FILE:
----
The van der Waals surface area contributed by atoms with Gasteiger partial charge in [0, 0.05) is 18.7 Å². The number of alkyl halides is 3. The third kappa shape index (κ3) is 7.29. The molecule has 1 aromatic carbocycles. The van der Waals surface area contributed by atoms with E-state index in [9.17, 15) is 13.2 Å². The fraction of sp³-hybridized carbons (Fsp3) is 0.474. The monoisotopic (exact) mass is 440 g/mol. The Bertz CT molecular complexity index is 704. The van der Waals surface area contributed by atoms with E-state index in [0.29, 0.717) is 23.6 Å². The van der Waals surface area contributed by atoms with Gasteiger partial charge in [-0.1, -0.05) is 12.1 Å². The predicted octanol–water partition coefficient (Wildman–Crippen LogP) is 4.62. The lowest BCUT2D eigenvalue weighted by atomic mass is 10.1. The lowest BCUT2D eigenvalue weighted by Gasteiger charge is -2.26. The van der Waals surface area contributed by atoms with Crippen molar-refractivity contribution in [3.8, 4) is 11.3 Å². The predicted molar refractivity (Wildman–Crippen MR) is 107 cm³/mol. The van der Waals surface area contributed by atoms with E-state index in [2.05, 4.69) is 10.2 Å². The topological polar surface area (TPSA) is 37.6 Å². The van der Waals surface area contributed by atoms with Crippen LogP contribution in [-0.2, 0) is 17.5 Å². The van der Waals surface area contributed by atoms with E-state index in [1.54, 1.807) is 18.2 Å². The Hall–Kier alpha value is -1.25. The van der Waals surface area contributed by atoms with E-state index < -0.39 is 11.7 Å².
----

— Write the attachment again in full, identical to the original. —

The van der Waals surface area contributed by atoms with Gasteiger partial charge in [0, 0.05) is 18.7 Å². The number of alkyl halides is 3. The third kappa shape index (κ3) is 7.29. The molecule has 1 aromatic carbocycles. The van der Waals surface area contributed by atoms with E-state index in [9.17, 15) is 13.2 Å². The fraction of sp³-hybridized carbons (Fsp3) is 0.474. The monoisotopic (exact) mass is 440 g/mol. The Bertz CT molecular complexity index is 704. The van der Waals surface area contributed by atoms with E-state index in [0.29, 0.717) is 23.6 Å². The van der Waals surface area contributed by atoms with Gasteiger partial charge in [-0.1, -0.05) is 12.1 Å². The predicted octanol–water partition coefficient (Wildman–Crippen LogP) is 4.62. The lowest BCUT2D eigenvalue weighted by atomic mass is 10.1. The lowest BCUT2D eigenvalue weighted by Gasteiger charge is -2.26. The van der Waals surface area contributed by atoms with Crippen molar-refractivity contribution in [3.8, 4) is 11.3 Å². The predicted molar refractivity (Wildman–Crippen MR) is 107 cm³/mol. The van der Waals surface area contributed by atoms with E-state index in [2.05, 4.69) is 10.2 Å². The topological polar surface area (TPSA) is 37.6 Å². The van der Waals surface area contributed by atoms with Crippen LogP contribution in [-0.2, 0) is 17.5 Å². The van der Waals surface area contributed by atoms with E-state index in [1.54, 1.807) is 18.2 Å². The Hall–Kier alpha value is -1.25. The van der Waals surface area contributed by atoms with E-state index < -0.39 is 11.7 Å².